Valparaiso (tours to Santiago), Chile cruises

Valparaiso, Jewel of the Pacific, is one of Chile’s biggest cities and is erected upon a cluster of 45 hills. It features cobblestoned alleyways, vibrant street art and a packed schedule of festivals.

Overlooked by the snow-capped Andes and the Chilean Coast Range, Santiago’s neoclassical landmarks include the 1808 Palacio de la Real Audiencia and the 18th-century Metropolitan Cathedral.

In the 19th century, Valparaíso was the primary stopover port for ships making the journey between the Atlantic and Pacific oceans. The most common route at this time was through the Magellan Strait, but once the Panama Canal was opened, ship traffic dropped significantly in the port of Valparaíso.

Over the past couple of decades, the city has undergone a cultural revival of sorts, and it is now a popular tourist attraction for visitors arriving from all around the world.

A Spanish ship named Santiaguillo first arrived in Valparaíso in 1536. The captain of the ship, Juan de Saavedra, named the town after his own village of Valparaíso de Arriba in Cuenca, Spain.

At the height of Valparaíso’s booming trade, it became a popular destination for immigrants arriving from Europe. As well as being called the Jewel of the Pacific, it also earned the nickname Little San Francisco, thanks to the similar climate of both cities, as well as the funiculars that trundle up and down the steep hills of Valparaíso.

These funaculars, known locally as ascensores, have been identified by the World Monuments Fund as one of the world’s 100 most endangered historical treasures. There are a number of ascensores still functioning in the city; most of which are national monuments and one that is privately owned by Hospital Carlos Van Buren.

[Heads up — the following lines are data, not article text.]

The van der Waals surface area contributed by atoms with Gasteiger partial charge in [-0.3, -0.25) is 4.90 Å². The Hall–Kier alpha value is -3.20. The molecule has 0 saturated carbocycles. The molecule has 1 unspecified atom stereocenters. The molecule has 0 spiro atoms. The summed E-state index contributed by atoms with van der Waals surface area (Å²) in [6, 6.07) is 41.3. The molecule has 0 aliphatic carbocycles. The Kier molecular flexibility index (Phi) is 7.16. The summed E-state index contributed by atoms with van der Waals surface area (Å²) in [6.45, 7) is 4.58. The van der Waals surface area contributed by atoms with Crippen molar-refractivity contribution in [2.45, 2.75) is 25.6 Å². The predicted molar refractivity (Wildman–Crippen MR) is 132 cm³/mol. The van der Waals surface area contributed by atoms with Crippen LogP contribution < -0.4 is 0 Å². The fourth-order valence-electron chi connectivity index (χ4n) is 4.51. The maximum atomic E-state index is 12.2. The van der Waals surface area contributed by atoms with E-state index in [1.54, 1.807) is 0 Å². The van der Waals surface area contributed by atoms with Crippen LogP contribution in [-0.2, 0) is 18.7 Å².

The city of Valparaíso is divided into two sections; the lower part that includes the harbour, and the upper part which encompasses the historic quarter, declared a UNESCO World Heritage Site in 2003.

Exploring Valparaíso will involve plenty of walking, so be sure to wear appropriate footwear during your visit.

Close to the shoreline, in the area known as El Plan, plenty of shops, cafes and restaurants line the streets. In order to get from here to the top of Valparaíso’s 45 hills you can climb the steep sets of stairs or ride the traditional ascensores, part of the city’s network of public transport. The first funicular in Valparaíso, which opened in 1883, is known as Ascensor Concepción or Ascensor Turri. This steam operated ascensor is still in use today, and riding in its tiny carriages is an experience not to be missed.

Europeans who immigrated to Valparaíso in the late nineteenth and early twentieth centuries had an important impact on the culture and architecture of this Chilean city. Communities from countries such as Germany, Italy and Britain created their own hubs within the city, and these are now historic districts known as Zonas Típicas.

From street art to houses, Valparaíso is a kaleidoscope of colour and culture. Cerro Alegre and Cerro Concepcion are two streets where bright murals can be found on many walls and buildings. The city is home to artists and musicians whose work can be spotted throughout the neighbourhoods, and the schedule of festivals is always busy.

For sweeping views over this remarkable city, head to Plaza Bismarck or Mirador Ciudad de Camogli, and keep your camera ready.